Subway stations less safe than most factories
We have all seen the photo of the gentleman who got pushed onto the subway tracks in New York, where he was hit and killed. This death has made me think and wonder why, but let’s add this thought.
In any factory OSHA requires railings or protective barriers be installed so people cannot be put into a danger area. This summer the hard workers in Fort Wayne got in trouble for just having their feet dangling over the edge of a barrier while they ate their lunch and watched a ballgame. So my question is why a subway station is not required to have an automated barrier to keep people from falling into the track area or even falling on the third rail, which is electrified and will kill a person on contact. Why is this open area even allowed?
If this death had happened in a factory or work site, millions of dollars in fines would have been handed down for no safe barriers in place. How many people have to get killed before something is done to change this and make it safer for all? I made up my mind to not sit back any longer and watch another news broadcast of a death like this. Hope this letter gets someone thinking how to make this world safer and react.
SAMUEL A. BAKER Decatur
Creation bill contrary to region’s heritage
I grew up in Fort Wayne during the 1930s, ’40s and early ’50s. In those days, one could make a serious argument that the city was the equivalent of today’s Silicon Valley, with inventions such as television and the hand-held calculator, just to name a few.
Study of science in schools in the surrounding area was at a high level then; but I see that is now under attack, with Sen. Dennis Kruse’s bills in the Indiana Senate promoting the teaching of creationism in our schools. Isn’t this identifying with a culture more in tune with the Middle Ages than the 21st century?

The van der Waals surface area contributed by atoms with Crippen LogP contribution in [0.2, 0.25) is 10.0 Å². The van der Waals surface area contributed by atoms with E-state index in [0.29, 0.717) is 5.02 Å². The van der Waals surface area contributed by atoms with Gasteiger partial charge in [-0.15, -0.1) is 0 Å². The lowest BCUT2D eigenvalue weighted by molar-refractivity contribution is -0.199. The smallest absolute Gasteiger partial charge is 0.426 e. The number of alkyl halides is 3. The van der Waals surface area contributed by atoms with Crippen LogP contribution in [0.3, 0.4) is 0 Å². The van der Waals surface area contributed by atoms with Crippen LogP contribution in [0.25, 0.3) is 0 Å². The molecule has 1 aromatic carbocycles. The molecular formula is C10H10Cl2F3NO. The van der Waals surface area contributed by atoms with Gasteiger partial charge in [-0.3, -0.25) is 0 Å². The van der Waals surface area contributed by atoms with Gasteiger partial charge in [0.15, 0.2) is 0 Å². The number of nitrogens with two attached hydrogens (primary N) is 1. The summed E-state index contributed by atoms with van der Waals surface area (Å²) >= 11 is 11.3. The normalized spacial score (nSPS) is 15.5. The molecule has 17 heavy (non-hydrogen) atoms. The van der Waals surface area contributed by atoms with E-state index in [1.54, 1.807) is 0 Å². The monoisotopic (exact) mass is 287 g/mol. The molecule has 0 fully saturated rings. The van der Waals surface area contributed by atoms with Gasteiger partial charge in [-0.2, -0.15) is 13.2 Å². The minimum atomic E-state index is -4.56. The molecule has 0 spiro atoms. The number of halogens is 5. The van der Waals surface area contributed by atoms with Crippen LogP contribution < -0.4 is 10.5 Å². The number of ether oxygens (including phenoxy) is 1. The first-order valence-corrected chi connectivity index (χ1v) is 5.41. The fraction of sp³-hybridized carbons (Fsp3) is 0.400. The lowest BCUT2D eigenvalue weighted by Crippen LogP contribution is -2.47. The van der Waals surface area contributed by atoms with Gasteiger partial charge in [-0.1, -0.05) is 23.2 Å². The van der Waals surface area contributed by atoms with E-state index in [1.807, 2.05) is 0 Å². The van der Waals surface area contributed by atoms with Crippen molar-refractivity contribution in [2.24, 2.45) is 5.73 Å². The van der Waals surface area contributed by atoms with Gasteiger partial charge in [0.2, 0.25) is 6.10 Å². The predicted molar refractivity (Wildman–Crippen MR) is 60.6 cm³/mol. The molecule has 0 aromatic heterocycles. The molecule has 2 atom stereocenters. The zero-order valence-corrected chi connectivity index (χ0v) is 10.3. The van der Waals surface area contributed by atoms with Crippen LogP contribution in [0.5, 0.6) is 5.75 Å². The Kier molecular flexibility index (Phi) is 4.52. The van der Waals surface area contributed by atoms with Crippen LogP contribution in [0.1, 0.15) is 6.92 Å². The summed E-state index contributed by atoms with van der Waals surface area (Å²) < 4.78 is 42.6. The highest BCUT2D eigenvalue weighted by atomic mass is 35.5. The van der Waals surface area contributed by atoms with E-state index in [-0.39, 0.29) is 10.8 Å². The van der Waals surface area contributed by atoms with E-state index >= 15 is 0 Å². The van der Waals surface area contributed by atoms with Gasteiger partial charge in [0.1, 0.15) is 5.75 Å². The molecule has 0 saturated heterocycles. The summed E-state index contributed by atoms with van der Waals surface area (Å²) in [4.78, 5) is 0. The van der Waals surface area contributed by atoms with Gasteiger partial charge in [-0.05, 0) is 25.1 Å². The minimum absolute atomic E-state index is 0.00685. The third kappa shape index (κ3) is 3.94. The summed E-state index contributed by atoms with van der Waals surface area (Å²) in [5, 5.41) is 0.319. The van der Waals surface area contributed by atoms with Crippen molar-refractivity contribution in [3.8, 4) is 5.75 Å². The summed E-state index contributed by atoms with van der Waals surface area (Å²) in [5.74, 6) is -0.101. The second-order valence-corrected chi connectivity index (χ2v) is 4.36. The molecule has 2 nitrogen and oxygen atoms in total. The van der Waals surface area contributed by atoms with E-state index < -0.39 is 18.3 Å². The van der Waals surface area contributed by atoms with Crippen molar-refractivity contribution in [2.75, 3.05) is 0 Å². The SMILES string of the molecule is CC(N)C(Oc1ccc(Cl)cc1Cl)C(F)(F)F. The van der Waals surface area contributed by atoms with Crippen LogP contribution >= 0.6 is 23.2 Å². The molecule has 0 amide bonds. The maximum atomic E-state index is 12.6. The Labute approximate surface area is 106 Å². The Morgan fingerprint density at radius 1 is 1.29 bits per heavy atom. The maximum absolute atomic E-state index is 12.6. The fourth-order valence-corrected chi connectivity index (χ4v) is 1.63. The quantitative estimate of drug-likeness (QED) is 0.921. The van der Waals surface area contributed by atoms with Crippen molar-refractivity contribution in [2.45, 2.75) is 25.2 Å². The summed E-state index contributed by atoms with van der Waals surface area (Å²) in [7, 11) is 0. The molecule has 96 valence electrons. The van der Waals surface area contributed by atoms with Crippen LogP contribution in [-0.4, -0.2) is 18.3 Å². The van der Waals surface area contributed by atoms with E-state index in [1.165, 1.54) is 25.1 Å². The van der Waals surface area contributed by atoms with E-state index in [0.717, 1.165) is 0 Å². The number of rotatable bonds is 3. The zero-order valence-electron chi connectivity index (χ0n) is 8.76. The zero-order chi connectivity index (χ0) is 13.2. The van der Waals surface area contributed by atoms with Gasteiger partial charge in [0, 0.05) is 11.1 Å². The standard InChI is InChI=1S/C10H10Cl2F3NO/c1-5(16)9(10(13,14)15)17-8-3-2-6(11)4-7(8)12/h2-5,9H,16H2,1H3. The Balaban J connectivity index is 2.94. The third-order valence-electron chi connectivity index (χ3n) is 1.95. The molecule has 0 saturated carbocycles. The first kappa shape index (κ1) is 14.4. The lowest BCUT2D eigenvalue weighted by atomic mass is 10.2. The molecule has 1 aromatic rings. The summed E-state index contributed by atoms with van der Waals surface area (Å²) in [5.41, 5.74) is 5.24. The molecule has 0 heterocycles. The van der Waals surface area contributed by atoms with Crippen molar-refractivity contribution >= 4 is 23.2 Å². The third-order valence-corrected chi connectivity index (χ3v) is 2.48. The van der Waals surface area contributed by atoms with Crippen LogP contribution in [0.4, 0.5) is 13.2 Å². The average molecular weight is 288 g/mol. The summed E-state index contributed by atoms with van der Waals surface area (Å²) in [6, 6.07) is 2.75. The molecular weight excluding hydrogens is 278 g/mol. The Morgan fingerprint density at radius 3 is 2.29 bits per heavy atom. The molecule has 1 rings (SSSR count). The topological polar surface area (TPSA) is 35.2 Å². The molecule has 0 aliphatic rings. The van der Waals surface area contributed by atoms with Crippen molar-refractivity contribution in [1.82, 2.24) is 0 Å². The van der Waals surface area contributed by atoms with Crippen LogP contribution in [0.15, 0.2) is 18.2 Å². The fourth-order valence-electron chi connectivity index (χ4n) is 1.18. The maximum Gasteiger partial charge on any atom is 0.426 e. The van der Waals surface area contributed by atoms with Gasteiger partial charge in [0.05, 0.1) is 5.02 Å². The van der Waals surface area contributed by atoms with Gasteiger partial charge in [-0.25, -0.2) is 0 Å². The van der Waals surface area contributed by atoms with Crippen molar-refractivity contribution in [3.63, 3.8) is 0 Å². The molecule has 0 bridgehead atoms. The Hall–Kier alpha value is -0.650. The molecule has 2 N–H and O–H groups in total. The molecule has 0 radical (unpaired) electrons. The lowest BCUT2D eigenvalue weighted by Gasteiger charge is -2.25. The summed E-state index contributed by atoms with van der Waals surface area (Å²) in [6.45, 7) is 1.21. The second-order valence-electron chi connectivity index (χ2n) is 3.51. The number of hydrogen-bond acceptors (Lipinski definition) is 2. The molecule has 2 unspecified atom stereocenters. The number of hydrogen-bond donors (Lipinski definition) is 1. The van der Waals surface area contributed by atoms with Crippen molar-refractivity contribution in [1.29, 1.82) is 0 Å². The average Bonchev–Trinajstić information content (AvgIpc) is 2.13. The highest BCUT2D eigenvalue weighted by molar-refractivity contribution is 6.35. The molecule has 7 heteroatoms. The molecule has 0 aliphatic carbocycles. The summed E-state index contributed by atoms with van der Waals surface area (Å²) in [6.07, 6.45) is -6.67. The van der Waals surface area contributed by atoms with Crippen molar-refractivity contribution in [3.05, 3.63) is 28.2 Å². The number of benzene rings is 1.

In any case, it is a sad commentary on a region that once was in the forefront of scientific research in our country.
G. STANLEY COLLYER Louisville, Ky.
Abstention appropriate only for conflicts
This letter is in reference to the Dec. 2 article relating to vote abstentions by members of the Common Council of the City of Fort Wayne.
We were appalled! Abstentions for any reason other than a conflict of interest constitute a dereliction of duty.
Members of the City Council are elected by their constituents to represent them. That representation assumes that the elected representative will cast a vote on issues presented that he or she believes is consistent with the wishes, preferences or interests of that constituency. Failure to vote is a failure to perform the duties of the office.
If a member is opposed to the issue, a vote of no is appropriate; if a member is favorable to the issue, a vote of yes is appropriate. A member who abstains from any vote disrespects those whose interests he or she is by oath and law duty bound to represent; it is a failure to act; it is a rejection of the sworn commitment to represent.
Such abstentions may be common in higher legislative bodies, but at the level of city government should not be tolerated. And certainly 15 such should be grounds for recall of that representative based upon his failure to do his duty.
NED R. CARNALL, WILLIAM COLBY, WILLIAM SANDUL, TERRY FAIRFIELD, ROBERT DETTMER, JAY BUTLER, JAMES BLUM Fort Wayne